Tuesday, January 31, 2006


I was just thinking about some of my favorite opening lines in novels, and one of the first that comes to mind is Vladimir Nobokov's Lolita:

"Lolita, light of my life, fire of my loins. My sin, my soul. Lo-lee-ta: the tip of the tongue taking a trip of three steps down the palate to tap, at three, on the teeth. Lo-lee-ta."

It's poetic, don't you think? It's got rhythm, alliteration, sensuality, a certain playfulness... before you know who she is, or who he is, you want to be her, or him. Which is what, I think, makes it a great start. Today, think about some of your own favorite openings. Figure out what it is that draws you in and makes you want to read on. Then try to use those qualities in a start of your own.

Monday, January 30, 2006


It means "in the middle of things." If you're looking for a way to engage your reader quickly, it helps to start in the middle of something. Today, instead of explaining background information to the reader, begin right in the middle of an argument or meal or checkout line. Then resist the urge to backtrack -- just keep pushing forward.

Sunday, January 29, 2006


Readers want to see not just contemplation, but action. This is true even in poems. Readers want to know what did the speaker/narrartor do? To strengthen your writing, don't bore the reader with long section of exposition. Today, spice things up by including more dialogue, more movement.

Friday, January 27, 2006


Be back Sunday!


They say letter-writing is a lost art. Yet Sue Walker, Poet Laureate of Alabama, has written an entire book-section of poems in the form of letters to an imaginary brother named Martin. The book's title is Blood Must Bear Your Name. Today, write a letter. Or write a poem that's a letter. Or have a character in your story write a letter. You get the idea. :)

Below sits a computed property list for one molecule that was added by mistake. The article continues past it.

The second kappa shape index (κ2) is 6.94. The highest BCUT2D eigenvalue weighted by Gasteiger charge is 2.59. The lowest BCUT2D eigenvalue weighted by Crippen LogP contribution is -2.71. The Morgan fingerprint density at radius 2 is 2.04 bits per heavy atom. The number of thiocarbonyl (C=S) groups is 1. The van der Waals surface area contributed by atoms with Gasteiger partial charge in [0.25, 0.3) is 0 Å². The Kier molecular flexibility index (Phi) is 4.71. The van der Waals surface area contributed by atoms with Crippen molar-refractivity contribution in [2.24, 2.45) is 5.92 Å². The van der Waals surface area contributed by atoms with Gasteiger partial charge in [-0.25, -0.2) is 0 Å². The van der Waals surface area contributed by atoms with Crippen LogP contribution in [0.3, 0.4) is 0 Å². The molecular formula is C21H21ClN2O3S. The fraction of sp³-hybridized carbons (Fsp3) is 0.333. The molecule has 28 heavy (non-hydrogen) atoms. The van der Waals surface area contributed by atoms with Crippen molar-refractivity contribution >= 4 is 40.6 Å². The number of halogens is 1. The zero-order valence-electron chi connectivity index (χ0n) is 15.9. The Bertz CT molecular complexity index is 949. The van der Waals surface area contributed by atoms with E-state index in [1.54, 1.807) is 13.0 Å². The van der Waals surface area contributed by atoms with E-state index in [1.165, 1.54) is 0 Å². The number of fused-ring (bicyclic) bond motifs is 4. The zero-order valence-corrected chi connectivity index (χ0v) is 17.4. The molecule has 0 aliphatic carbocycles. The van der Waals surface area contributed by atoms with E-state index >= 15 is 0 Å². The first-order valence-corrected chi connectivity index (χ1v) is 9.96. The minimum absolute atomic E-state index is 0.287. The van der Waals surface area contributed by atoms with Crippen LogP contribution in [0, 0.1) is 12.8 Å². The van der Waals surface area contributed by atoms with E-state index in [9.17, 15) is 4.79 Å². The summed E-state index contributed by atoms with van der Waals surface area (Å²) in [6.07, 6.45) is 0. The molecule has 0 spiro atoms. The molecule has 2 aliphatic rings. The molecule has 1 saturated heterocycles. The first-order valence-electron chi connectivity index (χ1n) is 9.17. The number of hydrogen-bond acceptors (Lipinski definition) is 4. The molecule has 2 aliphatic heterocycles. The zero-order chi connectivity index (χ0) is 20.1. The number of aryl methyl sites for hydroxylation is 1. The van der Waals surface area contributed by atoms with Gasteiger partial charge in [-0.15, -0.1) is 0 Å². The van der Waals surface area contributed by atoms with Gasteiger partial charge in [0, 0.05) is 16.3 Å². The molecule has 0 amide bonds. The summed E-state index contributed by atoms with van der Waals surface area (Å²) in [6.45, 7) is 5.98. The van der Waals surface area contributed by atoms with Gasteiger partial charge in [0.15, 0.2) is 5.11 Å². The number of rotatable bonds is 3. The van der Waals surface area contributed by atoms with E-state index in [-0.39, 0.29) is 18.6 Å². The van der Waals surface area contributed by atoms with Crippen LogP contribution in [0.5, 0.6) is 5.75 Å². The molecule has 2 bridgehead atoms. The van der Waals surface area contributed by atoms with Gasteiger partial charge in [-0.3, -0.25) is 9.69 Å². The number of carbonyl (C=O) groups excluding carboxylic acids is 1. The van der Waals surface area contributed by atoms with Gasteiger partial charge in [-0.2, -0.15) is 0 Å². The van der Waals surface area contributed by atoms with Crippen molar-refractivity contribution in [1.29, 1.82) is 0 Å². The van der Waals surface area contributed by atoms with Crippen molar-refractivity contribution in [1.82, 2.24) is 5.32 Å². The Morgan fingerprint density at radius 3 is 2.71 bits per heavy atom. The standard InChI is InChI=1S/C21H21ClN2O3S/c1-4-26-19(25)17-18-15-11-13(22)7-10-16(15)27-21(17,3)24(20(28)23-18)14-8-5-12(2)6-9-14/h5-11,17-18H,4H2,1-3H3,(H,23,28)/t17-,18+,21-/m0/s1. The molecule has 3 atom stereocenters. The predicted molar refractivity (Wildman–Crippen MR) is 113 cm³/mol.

Thursday, January 26, 2006


Sometimes you can save a piece of writing just by changing point of view. When you want to build a climax and compress time, use an omniscient point of view. When you want to move in a little closer and make things more personal, switch to 3rd person. When you're feeling really brave, try 1st person, the point of view for character-driven stories and often the most challenging simply because it narrows the focus so dramatically. Today, experiment with point of view. Change an existing work to a different point of view, or write from a point of view you don't usually use.

Wednesday, January 25, 2006


One of my favorite poets, Jerri Beck, has given me permission to share two lines she has never been able to find the poem for:

Come and listen to the wind
as it plays the night in a minor key.

Today, let Jerri's false start jumpstart a piece of your own.

Tuesday, January 24, 2006


I just received my SCBWI Bulletin yesterday, and at the top of the page that lists all the members' recent writing accomplishments, there is this great quote:

"Don't say you don't have enough time. You have exactly the same number of hours per day that were given to Helen Keller, Pasteur, Michelangelo, Mother Teresa, Leonardon da Vinci, Thomas Jefferson, and Albert Einstein."
- H. Jackson Brown

Today, create the time you need to write.

Monday, January 23, 2006


This one's for Anna:
If you write, you are a writer. It's that simple.